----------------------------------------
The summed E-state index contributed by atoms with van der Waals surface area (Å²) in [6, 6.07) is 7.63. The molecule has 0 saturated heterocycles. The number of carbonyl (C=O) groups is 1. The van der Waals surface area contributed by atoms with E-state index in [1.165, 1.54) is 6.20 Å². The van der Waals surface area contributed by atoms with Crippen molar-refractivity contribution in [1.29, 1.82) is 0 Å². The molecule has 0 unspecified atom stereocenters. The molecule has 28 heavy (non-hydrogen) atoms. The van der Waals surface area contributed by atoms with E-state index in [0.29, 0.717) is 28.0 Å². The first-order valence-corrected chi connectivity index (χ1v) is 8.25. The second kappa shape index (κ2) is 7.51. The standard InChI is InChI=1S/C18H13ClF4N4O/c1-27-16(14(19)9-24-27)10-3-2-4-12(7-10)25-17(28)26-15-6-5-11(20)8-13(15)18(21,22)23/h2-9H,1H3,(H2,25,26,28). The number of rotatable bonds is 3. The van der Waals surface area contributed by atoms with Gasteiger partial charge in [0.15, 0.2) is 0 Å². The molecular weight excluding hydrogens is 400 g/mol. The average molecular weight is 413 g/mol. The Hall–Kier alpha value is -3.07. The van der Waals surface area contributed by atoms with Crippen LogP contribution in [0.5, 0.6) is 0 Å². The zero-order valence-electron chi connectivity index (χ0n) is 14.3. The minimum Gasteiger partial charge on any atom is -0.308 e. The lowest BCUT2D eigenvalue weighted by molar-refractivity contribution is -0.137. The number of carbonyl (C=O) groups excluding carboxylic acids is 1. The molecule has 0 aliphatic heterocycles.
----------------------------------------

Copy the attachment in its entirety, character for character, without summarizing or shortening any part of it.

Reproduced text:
The summed E-state index contributed by atoms with van der Waals surface area (Å²) in [6, 6.07) is 7.63. The molecule has 0 saturated heterocycles. The number of carbonyl (C=O) groups is 1. The van der Waals surface area contributed by atoms with E-state index in [1.165, 1.54) is 6.20 Å². The van der Waals surface area contributed by atoms with Crippen molar-refractivity contribution in [1.29, 1.82) is 0 Å². The molecule has 0 unspecified atom stereocenters. The molecule has 28 heavy (non-hydrogen) atoms. The van der Waals surface area contributed by atoms with E-state index in [0.29, 0.717) is 28.0 Å². The first-order valence-corrected chi connectivity index (χ1v) is 8.25. The second kappa shape index (κ2) is 7.51. The standard InChI is InChI=1S/C18H13ClF4N4O/c1-27-16(14(19)9-24-27)10-3-2-4-12(7-10)25-17(28)26-15-6-5-11(20)8-13(15)18(21,22)23/h2-9H,1H3,(H2,25,26,28). The number of rotatable bonds is 3. The van der Waals surface area contributed by atoms with Gasteiger partial charge in [0.15, 0.2) is 0 Å². The molecular weight excluding hydrogens is 400 g/mol. The average molecular weight is 413 g/mol. The Hall–Kier alpha value is -3.07. The van der Waals surface area contributed by atoms with Crippen LogP contribution in [0.5, 0.6) is 0 Å². The zero-order valence-electron chi connectivity index (χ0n) is 14.3. The minimum Gasteiger partial charge on any atom is -0.308 e. The lowest BCUT2D eigenvalue weighted by molar-refractivity contribution is -0.137. The number of carbonyl (C=O) groups excluding carboxylic acids is 1. The molecule has 0 aliphatic heterocycles.